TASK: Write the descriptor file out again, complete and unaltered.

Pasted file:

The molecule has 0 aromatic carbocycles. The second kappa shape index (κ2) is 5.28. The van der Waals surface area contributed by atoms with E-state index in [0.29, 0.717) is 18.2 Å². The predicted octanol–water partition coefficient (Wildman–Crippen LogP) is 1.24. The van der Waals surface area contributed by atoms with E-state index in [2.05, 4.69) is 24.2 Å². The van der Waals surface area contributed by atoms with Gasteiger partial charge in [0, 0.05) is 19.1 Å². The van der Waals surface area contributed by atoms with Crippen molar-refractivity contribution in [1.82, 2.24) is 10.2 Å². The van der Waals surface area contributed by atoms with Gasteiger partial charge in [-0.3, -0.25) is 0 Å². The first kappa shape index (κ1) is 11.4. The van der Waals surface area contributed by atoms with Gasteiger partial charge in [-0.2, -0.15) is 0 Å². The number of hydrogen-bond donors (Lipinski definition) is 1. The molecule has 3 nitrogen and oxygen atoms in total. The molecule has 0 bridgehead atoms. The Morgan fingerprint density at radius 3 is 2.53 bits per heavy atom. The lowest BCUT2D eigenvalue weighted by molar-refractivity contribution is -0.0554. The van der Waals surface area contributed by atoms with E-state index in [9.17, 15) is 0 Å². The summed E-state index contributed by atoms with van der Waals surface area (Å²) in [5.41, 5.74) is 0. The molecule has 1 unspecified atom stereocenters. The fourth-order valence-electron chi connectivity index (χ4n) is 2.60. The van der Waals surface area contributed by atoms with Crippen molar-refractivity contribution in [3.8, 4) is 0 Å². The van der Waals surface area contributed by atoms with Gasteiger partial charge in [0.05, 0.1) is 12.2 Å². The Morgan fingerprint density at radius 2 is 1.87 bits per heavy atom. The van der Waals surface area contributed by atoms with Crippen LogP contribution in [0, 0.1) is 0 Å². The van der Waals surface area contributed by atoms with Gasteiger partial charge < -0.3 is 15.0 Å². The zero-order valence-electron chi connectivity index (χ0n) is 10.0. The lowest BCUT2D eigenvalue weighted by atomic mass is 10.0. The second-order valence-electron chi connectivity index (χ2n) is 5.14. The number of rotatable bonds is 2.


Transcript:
The molecule has 0 aromatic carbocycles. The second kappa shape index (κ2) is 5.28. The van der Waals surface area contributed by atoms with E-state index in [0.29, 0.717) is 18.2 Å². The predicted octanol–water partition coefficient (Wildman–Crippen LogP) is 1.24. The van der Waals surface area contributed by atoms with E-state index in [2.05, 4.69) is 24.2 Å². The van der Waals surface area contributed by atoms with Gasteiger partial charge in [0, 0.05) is 19.1 Å². The van der Waals surface area contributed by atoms with Crippen molar-refractivity contribution in [1.82, 2.24) is 10.2 Å². The van der Waals surface area contributed by atoms with Gasteiger partial charge in [-0.3, -0.25) is 0 Å². The first kappa shape index (κ1) is 11.4. The van der Waals surface area contributed by atoms with Gasteiger partial charge in [-0.2, -0.15) is 0 Å². The number of hydrogen-bond donors (Lipinski definition) is 1. The molecule has 3 nitrogen and oxygen atoms in total. The molecule has 0 bridgehead atoms. The Morgan fingerprint density at radius 3 is 2.53 bits per heavy atom. The lowest BCUT2D eigenvalue weighted by molar-refractivity contribution is -0.0554. The van der Waals surface area contributed by atoms with E-state index in [9.17, 15) is 0 Å². The summed E-state index contributed by atoms with van der Waals surface area (Å²) in [5.41, 5.74) is 0. The molecule has 1 unspecified atom stereocenters. The fourth-order valence-electron chi connectivity index (χ4n) is 2.60. The van der Waals surface area contributed by atoms with Crippen molar-refractivity contribution in [3.8, 4) is 0 Å². The van der Waals surface area contributed by atoms with Gasteiger partial charge in [0.05, 0.1) is 12.2 Å². The Morgan fingerprint density at radius 2 is 1.87 bits per heavy atom. The van der Waals surface area contributed by atoms with Crippen LogP contribution in [0, 0.1) is 0 Å². The van der Waals surface area contributed by atoms with Gasteiger partial charge < -0.3 is 15.0 Å². The zero-order valence-electron chi connectivity index (χ0n) is 10.0. The lowest BCUT2D eigenvalue weighted by atomic mass is 10.0. The second-order valence-electron chi connectivity index (χ2n) is 5.14. The number of rotatable bonds is 2.